By Fiona Sims
image © capacitor photo at fotolia.com
Don’t you just love it when you find the perfect match? Not just a friendly hello, but also a meeting of minds, when the flavours not only agree with each other, but they are soul mates, locked in your memory forever. It doesn’t have to happen at a posh restaurant either; it can happen anytime – even at your local bistro.
It was burger night at Off the Rails in Yarmouth. I chose a salmon burger and a local ruby ale called Dark Side of the Wight from Yates’ Brewery. What a match. Thanks to the addition of smoked salmon in the fish cake-style burger, it sung with the smoky, roasty notes of that beer.
My point is that beer might not be your first port of call when trying to pair a dish, but it can work – sometimes spectacularly. In fact, I’ll go further - beer is on an equal footing with wine in pretty much every dining situation. In short, there’s a beer to go with everything, from the simplest dishes to the finest plates.
This is the era of the beer sommelier, where an increasing number of smart restaurants now list beers alongside fine wines in an effort to find the perfect match for their food, with knowledgeable staff on hand to sell them. This is also the era of the craft ale - and there are no prizes for guessing who started it (USA, if you are none the wiser).
A craft beer crawl is now de rigueur in top US brewing cities, from Portland, Oregon to Denver, Colorado. And it rules in brewing capital, San Diego, where everybody, boys and girls, know their IPAs from their wheat beers; their doppelbocks from their weissbocks.
It helps, some, that there’s always a gourmet food truck or two positioned on the kerb outside so you can play around with your pairings - they park up in rotation, offering sushi to sliders, showing off beer’s endless pairing potential.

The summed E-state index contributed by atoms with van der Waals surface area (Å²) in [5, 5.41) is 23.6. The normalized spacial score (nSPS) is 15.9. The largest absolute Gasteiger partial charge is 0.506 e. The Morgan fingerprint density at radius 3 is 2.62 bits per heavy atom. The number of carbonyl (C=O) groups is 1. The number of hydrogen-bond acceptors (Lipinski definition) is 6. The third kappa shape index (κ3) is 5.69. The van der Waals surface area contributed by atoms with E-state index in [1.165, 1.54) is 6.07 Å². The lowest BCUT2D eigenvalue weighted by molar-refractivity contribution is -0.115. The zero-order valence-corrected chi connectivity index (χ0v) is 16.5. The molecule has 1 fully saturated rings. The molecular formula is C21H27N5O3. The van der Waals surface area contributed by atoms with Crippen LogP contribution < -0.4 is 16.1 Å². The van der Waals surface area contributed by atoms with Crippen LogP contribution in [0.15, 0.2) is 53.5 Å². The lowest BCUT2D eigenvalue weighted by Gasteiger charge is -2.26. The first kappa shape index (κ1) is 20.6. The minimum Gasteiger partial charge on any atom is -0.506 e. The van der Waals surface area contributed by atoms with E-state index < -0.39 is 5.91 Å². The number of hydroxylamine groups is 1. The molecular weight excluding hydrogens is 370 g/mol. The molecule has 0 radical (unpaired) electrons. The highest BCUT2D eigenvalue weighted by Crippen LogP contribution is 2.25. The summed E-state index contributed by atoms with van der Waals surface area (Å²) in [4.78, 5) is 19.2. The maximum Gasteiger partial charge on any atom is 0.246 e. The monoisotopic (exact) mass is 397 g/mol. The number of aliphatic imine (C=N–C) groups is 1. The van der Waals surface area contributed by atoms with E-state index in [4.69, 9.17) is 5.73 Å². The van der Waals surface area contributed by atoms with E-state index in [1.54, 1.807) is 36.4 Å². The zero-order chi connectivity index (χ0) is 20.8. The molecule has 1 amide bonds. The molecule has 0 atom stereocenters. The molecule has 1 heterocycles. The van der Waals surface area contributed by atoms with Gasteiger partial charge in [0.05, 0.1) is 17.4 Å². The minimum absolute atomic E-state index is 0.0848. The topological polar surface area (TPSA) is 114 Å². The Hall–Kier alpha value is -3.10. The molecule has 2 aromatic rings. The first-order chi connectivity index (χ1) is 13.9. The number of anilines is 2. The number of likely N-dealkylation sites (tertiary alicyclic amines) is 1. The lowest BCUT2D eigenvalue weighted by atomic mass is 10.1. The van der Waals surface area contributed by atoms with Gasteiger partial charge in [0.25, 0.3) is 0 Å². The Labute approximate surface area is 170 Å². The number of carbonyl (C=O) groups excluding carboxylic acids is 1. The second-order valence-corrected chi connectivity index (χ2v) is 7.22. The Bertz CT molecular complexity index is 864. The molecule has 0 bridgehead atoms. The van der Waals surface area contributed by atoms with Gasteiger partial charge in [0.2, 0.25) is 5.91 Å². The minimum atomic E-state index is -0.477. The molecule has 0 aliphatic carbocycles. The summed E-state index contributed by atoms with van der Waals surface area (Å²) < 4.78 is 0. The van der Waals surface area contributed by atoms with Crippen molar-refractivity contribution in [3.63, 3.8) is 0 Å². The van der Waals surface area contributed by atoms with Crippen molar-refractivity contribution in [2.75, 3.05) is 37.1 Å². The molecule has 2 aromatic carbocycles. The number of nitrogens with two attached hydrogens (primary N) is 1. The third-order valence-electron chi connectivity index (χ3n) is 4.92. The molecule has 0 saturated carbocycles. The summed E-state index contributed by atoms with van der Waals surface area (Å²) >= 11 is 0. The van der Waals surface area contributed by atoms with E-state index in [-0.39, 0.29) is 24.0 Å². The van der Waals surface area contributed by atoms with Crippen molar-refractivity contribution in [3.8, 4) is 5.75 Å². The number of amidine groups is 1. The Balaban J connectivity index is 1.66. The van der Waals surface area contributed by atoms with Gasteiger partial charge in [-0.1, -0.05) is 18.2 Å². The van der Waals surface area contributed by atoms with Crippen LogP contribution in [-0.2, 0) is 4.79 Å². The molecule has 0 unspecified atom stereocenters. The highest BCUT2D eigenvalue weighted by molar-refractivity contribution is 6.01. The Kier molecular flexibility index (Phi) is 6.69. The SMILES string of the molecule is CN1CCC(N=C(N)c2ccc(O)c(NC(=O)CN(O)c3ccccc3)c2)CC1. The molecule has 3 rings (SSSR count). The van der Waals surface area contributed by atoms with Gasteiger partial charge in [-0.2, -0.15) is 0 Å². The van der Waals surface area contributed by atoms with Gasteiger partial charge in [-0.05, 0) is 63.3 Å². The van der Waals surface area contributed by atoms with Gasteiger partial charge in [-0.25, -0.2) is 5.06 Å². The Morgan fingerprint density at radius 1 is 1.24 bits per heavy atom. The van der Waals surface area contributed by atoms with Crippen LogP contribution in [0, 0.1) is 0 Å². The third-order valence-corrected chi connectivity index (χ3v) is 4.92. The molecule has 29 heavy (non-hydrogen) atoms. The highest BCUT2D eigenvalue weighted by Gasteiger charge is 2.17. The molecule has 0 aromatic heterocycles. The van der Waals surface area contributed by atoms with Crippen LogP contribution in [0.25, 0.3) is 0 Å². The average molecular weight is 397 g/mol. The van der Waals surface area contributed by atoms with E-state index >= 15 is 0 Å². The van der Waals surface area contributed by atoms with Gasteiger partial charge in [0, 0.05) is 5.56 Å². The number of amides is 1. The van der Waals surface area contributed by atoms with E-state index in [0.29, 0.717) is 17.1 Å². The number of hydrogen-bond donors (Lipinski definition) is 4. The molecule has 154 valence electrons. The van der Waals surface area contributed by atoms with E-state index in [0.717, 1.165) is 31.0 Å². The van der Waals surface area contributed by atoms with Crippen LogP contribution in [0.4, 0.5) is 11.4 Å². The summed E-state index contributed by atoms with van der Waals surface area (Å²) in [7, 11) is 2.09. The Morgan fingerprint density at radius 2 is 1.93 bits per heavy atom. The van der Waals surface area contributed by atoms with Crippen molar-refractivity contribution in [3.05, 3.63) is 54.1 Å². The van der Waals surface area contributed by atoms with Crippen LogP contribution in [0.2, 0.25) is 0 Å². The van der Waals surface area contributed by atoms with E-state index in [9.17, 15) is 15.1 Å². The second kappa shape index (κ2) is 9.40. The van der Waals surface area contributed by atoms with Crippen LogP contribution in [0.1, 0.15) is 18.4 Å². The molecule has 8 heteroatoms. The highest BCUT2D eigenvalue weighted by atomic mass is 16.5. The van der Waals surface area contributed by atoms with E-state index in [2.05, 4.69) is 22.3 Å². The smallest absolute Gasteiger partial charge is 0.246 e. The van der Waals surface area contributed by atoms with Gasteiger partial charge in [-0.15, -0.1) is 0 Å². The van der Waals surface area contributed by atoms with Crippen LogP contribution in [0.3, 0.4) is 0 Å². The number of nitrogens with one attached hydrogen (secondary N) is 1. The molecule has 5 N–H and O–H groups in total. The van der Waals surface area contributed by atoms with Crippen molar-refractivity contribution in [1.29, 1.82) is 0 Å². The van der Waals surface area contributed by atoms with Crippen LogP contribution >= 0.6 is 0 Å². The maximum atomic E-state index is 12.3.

And if a craft brewer hasn’t got a food truck in tow in San Diego, then it has its own brewery restaurant and Stone leads the way. A shiny beacon of a brewery located on a hillside 38 miles north of the city, it trailblazes with a never-ending roster of innovative brews and has become one of the top attractions in the area – thanks, in part, to its restaurant, Stone Smoked Porter with duck tacos, anyone?
Try pairing beer and food at home
There are just a few simple rules to bear in mind. Think about acidity. If a fruity or vinegar-based sauce can cut through the richness of, say, pork belly, so too can beer - be it a citrusy lager, pale ale or wheat beer.
Think about weight. Match the richness of the dish with the richness of the beer – a creamy stout, say with a tiramisu; a Trappist ale with a beef carbonnade (beer and beef stew).
And here’s where it gets really exciting – you know those ingredients that kill a wine, such as eggs, smoked meats, chocolate, artichokes and ginger? There’s a beer out there for each of them, too: light, spritzy wheat beer makes a great match for eggs; spicy Belgian farmhouse ales work wonders with ginger; while rich imperial stouts are perfect for dark chocolate.
There are 130 recognised beer styles out there, so where to start? Here’s a simple rule of thumb: treat blonde/golden beers and lagers as you would white wines; and the darker, stronger bitters and porters as red wine. For delicately flavoured dishes, go lighter; while save the fuller bodied beers for food that is more robustly flavoured.
Some great beer and food combinations
Blonde Ale – chicken, salads, salmon, milder cheeses; lemon tart
Pale Ale – a vast range of food from burgers to cheese platters
India Pale Ale – think curries, the spicier the better; guacamole; desserts (the sweeter the better)
Red Ale – a good all-rounder from fish and chips to Thai takeaway
Abbey Ale – perfect with a barbecue; sticky ribs, pulled pork; game
Porter – smoked food comes into its own here; anything caramelized; chocolate brownies
Imperial Stout – makes light work of richer dishes such as liver pate; perfect with jerky, great with apple pie.
Wheat Beer – moules frites; steamed sea bass; fishcakes; brandade; crepes Suzette
Pilsner – sausage and mash; roast chicken and spuds; pan-fried salmon; langoustines; pickled herrings
Dark Lager – meaty stews; chorizo-laced soups; fondue; washed rind cheese
It’s difficult. We sympathise. Despite being an entirely different shape and size we have an uncanny ability to turn up in the same outfit (usually black) and order the same dishes. We both wear glasses, swathe ourselves in scarves and fancy Daniel Craig.
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© 2015 Fiona Beckett & Fiona Sims (the2fionas.com), photography © Gary Latham, website by Scend